June 27, 2008


Welcome, new deacons

We offer heartiest congratulations to the men who will be ordained permanent deacons on June 28.

Twenty-five men entered the diaconate program four years ago, and the same 25 men will be ordained as part of the first class of deacons in the history of the Archdiocese of Indianapolis.

Deacons are unique in the Catholic Church. They are the only ones who can receive all seven sacraments. (Men whose wives have died can be ordained permanent deacons or priests, and also thereby receive all seven sacraments.)

Catholics are generally familiar with the role of deacons since they have encountered them frequently when attending Mass in other dioceses. It won’t hurt, though, to review some of the basics about deacons.

When those 25 men receive the sacrament of Holy Orders on Saturday, they will no longer be laymen. One used to hear them called “lay deacons,” but that’s an oxymoron because you can’t be both a layman and a deacon. The men will receive the first of the three degrees of the sacrament of Holy Orders: the diaconate, the presbyterate (priests) and the episcopacy (bishops).

Bishops and priests share in the priesthood of Christ while deacons are ordained to a degree of service. A deacon is, basically, a helper. The word comes from the Greek word diakonos, which means “servant” or “helper.” He is to help the bishop or priest in ministering to those entrusted to him.

All permanent deacons are involved in some way in the three general areas of diaconal ministry—the ministry of the word, the ministry of the liturgy, and the ministry of charity. Of those three, the ministry of charity and service holds a place of priority in the ministry of the deacon.

In the first category, a deacon’s most important function is to proclaim the Gospel and to preach. But the ministry of the word also includes such things as catechetical instruction and other forms of teaching, counseling or conducting retreats.

Deacons have specific roles at Mass, but they also perform other liturgical roles, such as baptizing, witnessing marriages, bringing Communion to the dying (also known as Viaticum), presiding over funerals and burials, presiding over liturgies of the word outside of Mass, conducting Benediction services, leading nonsacramental reconciliation services, conducting prayer services for the sick and dying, and administering certain of the Church’s sacramentals. Of course, they cannot celebrate Mass, hear confessions or anoint the sick.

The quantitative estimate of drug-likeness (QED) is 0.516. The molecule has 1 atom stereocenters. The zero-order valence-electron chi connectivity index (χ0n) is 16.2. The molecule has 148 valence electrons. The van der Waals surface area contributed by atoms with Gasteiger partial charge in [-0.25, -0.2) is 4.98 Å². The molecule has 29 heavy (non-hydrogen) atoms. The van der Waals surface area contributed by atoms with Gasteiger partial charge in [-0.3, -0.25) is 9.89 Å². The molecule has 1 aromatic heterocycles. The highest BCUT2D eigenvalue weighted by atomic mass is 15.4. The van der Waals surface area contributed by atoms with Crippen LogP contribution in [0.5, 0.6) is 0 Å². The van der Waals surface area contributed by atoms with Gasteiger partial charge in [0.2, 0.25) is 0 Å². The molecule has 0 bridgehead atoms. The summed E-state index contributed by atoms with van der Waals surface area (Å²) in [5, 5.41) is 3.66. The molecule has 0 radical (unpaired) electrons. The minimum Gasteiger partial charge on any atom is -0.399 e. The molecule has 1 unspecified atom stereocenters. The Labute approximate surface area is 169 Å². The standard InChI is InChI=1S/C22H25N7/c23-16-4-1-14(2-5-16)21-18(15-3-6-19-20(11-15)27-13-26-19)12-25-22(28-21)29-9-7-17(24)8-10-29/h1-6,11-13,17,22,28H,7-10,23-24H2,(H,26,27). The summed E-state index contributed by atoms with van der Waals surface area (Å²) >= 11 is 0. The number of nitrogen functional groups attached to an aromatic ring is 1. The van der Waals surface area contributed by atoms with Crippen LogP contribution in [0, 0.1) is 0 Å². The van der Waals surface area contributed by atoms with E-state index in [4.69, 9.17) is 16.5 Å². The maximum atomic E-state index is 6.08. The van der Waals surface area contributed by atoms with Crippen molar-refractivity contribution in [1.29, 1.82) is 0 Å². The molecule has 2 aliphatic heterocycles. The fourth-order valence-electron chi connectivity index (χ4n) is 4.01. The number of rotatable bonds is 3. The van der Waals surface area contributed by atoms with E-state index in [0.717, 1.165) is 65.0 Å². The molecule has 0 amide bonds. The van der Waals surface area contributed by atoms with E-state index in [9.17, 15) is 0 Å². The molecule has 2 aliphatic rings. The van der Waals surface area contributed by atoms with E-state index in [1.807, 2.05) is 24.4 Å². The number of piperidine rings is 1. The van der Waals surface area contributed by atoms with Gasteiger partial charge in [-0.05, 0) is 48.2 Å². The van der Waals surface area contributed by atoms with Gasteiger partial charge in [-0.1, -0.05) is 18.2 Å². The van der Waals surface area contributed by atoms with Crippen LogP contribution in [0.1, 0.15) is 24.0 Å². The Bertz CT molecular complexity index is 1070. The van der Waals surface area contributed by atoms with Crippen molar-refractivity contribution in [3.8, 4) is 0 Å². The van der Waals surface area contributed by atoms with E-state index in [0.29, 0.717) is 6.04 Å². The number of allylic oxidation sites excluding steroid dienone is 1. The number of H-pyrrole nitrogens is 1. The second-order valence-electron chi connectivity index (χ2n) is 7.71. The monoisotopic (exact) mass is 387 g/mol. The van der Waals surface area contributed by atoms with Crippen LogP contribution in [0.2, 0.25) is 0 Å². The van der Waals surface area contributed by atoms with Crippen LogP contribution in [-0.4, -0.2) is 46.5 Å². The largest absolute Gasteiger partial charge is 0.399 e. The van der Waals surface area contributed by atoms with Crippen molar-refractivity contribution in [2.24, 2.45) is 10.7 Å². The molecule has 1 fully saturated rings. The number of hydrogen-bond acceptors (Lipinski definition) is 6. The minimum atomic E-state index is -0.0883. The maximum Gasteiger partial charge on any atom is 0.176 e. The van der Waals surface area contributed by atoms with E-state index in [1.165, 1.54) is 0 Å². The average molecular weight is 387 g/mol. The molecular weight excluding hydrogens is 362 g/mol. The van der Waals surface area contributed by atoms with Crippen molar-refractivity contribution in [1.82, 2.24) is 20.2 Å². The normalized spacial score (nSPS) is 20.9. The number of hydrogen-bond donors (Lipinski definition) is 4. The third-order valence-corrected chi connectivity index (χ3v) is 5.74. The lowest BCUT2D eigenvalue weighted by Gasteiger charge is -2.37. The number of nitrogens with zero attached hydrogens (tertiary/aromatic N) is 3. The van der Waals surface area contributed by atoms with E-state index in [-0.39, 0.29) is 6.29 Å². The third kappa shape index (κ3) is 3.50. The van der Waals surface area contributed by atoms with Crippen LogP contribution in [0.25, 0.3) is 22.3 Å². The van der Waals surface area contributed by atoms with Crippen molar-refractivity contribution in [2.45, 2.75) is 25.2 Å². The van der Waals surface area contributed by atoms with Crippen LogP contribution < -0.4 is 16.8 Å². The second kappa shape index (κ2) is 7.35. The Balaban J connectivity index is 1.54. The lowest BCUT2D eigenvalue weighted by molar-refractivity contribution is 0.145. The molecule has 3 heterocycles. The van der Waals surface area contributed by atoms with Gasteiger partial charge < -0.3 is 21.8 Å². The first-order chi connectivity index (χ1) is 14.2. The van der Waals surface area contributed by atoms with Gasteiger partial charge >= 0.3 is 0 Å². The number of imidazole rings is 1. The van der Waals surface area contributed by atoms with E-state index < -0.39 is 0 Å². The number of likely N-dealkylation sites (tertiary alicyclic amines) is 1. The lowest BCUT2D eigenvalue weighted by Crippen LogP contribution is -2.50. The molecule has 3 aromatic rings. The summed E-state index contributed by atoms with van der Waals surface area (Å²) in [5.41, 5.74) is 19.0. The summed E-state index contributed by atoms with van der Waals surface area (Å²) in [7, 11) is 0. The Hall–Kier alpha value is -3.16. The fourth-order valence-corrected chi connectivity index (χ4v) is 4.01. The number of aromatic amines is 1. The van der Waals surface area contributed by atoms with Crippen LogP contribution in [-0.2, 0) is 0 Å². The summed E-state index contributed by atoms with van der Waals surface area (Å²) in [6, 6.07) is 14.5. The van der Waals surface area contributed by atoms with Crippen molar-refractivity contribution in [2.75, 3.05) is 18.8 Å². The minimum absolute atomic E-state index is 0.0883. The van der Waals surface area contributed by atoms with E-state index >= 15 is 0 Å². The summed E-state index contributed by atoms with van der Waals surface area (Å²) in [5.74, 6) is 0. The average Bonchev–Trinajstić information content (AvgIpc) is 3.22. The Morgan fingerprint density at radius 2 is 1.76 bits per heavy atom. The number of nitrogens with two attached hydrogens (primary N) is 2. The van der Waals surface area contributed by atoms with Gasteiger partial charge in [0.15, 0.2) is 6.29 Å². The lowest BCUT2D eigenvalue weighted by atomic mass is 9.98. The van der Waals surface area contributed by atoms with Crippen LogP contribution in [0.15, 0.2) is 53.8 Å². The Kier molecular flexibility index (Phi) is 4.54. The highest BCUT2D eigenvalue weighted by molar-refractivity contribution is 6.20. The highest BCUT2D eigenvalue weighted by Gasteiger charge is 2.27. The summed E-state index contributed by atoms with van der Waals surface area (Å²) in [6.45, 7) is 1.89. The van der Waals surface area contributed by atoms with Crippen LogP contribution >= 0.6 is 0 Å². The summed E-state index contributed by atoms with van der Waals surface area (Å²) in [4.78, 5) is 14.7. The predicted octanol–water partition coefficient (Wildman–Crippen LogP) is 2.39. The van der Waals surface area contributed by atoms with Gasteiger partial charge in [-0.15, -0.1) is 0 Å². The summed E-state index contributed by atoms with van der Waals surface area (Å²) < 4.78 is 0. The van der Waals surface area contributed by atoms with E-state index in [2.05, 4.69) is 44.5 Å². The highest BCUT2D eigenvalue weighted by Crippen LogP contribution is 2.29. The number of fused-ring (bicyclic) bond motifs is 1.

The role of deacons stretches back to the Apostles. The sixth chapter of the Acts of the Apostles describes the commissioning of “seven reputable men, filled with the Spirit and wisdom.”

St. Stephen was one of the first deacons, and also the first martyr. St. Lawrence was a deacon who served Pope Sixtus II and was martyred during the persecution of the Emperor Valerian in 258. He was responsible for the material goods of the Church of Rome and the distribution of alms to the poor. When the Romans demanded the Church’s treasures, Lawrence showed them the poor and the crippled. He was placed on a red hot grill, where he made the famous comment that he was roasted on one side and should be turned over.

Since March 14, The Criterion has been publishing profiles of the new deacons. Two of them were featured in most of our issues since then. We hope, therefore, that you have come to know these men. It’s an extraordinary class.

In selecting deacon candidates, the Church wants mature men, but not necessarily older ones. Our deacons range in age from David Henn’s 39 to Ronald Stier’s 71, but more than half of them are in their 50s. All are or have been married. Timothy Heller’s wife died last year, so Heller is making the commitment to celibacy. A deacon may not remarry if his wife dies.

The deacons will be expected to devote 10 to 12 hours a week to their service for the Church. Some will undoubtedly do more than that, especially those who are retired or are already employed by a parish or a Church agency.

We’re confident that our first deacons will make great contributions to our local Church. We welcome them.

— John F. Fink

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